2016 Phillies Report Card: Jimmy Paredes
Everyone who watches baseball has a player type they like the best. Some people like sluggers, some like line drive hitters. Some like their players “flashy,” while others like them “gritty.” I’m not sure why everyone else likes the player type they like, but I know why I like the player type I like. I wasn’t very good at baseball at a young age. I routinely didn’t get chosen for the travel team, and I think I drew a lot of walks, just because I knew nothing good could come of my swing. Eventually I wound up giving up actually playing the sport for basketball and football.
There was one thing I was pretty good at in my Little League days though: defense. I was pretty fast and could track a ball well in the outfield. My throws usually made it somewhere near the appropriate base (which was pretty good when you consider the age group). I always wanted to pitch and play second base, but my coaches never let me. I used to think it was because they would miss me in centerfield, but it’s probably actually because I wasn’t any good.
So, obviously I started to like players who I saw myself as similar to: lanky, defense first slap hitters. Looking back on it, I don’t think any of my favorite players had an ISO over .100 for most of my life. My first favorite player was Mickey Morandini. A second baseman with a career OPS+ of 85? Sign me up! His name even sounds kind of like Mikey. And it sounded extra cool when Harry Kalas said it.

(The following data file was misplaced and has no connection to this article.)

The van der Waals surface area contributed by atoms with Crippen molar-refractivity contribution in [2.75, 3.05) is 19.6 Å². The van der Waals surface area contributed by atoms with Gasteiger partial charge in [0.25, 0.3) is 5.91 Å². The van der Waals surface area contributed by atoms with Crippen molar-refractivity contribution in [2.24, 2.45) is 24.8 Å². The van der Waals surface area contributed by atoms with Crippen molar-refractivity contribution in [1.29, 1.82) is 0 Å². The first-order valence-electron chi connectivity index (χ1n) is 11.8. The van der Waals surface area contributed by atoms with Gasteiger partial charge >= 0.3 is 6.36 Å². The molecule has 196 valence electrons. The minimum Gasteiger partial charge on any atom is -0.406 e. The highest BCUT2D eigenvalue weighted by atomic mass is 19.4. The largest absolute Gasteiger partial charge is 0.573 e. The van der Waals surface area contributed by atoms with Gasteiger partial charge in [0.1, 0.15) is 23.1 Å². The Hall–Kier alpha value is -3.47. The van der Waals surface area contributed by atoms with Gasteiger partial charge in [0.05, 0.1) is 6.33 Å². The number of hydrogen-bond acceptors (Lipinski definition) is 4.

After Mickey Morandini left, my favorite player became the six-foot-two, hundred seventy-five pound dynamo, Doug Glanville. The way he gracefully glided around the outfield and the base paths inspired me. I remember connecting with a random Phillies fan at Citizens Bank Park years after Glanville left over our mutual love of the centerfielder with the career 78 wRC+. “Best Player Representative the team ever had,” I’d say. “Welcome to Glan-ville,” he said
Then the Phillies got good, and instead of starting Glanville and Morandini, they were starting Victorino and Utley. Once I’d had a taste of a player who could actually hit and field, I was hooked. Pretty soon Jimmy Rollins was my favorite player.
The point is, in my youth I probably would have loved Jimmy Paredes. Now I know better than to love a player with a career 77 wRC+. Oh yeah, and he’s not particularly good at defense either. He did have a sweet walk-off single in September though.